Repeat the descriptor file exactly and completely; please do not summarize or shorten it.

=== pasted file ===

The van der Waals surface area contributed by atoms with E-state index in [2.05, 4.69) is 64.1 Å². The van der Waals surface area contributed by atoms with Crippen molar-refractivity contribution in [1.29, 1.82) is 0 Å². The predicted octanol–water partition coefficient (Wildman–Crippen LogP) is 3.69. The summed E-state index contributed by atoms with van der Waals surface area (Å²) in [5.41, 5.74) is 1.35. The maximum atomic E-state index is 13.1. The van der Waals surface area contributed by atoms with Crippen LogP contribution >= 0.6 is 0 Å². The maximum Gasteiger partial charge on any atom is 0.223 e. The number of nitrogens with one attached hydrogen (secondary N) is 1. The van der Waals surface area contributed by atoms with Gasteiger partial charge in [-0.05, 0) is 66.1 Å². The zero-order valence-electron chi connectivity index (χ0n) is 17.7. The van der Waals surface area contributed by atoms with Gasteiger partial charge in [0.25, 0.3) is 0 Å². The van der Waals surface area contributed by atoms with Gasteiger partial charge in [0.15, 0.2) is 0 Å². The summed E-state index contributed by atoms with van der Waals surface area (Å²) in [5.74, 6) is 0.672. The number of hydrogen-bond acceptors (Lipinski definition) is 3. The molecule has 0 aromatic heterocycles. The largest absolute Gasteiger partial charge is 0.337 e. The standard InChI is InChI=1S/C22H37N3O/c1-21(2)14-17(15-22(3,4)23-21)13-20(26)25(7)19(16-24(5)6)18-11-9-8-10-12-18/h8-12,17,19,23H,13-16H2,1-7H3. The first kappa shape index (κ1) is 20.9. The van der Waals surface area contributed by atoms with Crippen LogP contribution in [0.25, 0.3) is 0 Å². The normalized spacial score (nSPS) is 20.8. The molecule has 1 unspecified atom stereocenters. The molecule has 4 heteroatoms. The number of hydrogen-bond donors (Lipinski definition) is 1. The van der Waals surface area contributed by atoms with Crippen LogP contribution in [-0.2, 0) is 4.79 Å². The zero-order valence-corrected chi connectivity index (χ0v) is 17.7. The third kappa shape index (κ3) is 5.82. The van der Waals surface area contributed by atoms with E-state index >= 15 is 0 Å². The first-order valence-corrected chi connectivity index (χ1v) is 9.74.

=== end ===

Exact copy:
The van der Waals surface area contributed by atoms with E-state index in [2.05, 4.69) is 64.1 Å². The van der Waals surface area contributed by atoms with Crippen molar-refractivity contribution in [1.29, 1.82) is 0 Å². The predicted octanol–water partition coefficient (Wildman–Crippen LogP) is 3.69. The summed E-state index contributed by atoms with van der Waals surface area (Å²) in [5.41, 5.74) is 1.35. The maximum atomic E-state index is 13.1. The van der Waals surface area contributed by atoms with Crippen LogP contribution >= 0.6 is 0 Å². The maximum Gasteiger partial charge on any atom is 0.223 e. The number of nitrogens with one attached hydrogen (secondary N) is 1. The van der Waals surface area contributed by atoms with Gasteiger partial charge in [-0.05, 0) is 66.1 Å². The zero-order valence-electron chi connectivity index (χ0n) is 17.7. The van der Waals surface area contributed by atoms with Gasteiger partial charge in [0.25, 0.3) is 0 Å². The van der Waals surface area contributed by atoms with Gasteiger partial charge in [0.15, 0.2) is 0 Å². The summed E-state index contributed by atoms with van der Waals surface area (Å²) in [5.74, 6) is 0.672. The number of hydrogen-bond acceptors (Lipinski definition) is 3. The molecule has 0 aromatic heterocycles. The largest absolute Gasteiger partial charge is 0.337 e. The standard InChI is InChI=1S/C22H37N3O/c1-21(2)14-17(15-22(3,4)23-21)13-20(26)25(7)19(16-24(5)6)18-11-9-8-10-12-18/h8-12,17,19,23H,13-16H2,1-7H3. The first kappa shape index (κ1) is 20.9. The van der Waals surface area contributed by atoms with Crippen LogP contribution in [0.25, 0.3) is 0 Å². The normalized spacial score (nSPS) is 20.8. The molecule has 1 unspecified atom stereocenters. The molecule has 4 heteroatoms. The number of hydrogen-bond donors (Lipinski definition) is 1. The van der Waals surface area contributed by atoms with Crippen LogP contribution in [-0.2, 0) is 4.79 Å². The zero-order valence-corrected chi connectivity index (χ0v) is 17.7. The third kappa shape index (κ3) is 5.82. The van der Waals surface area contributed by atoms with E-state index >= 15 is 0 Å². The first-order valence-corrected chi connectivity index (χ1v) is 9.74.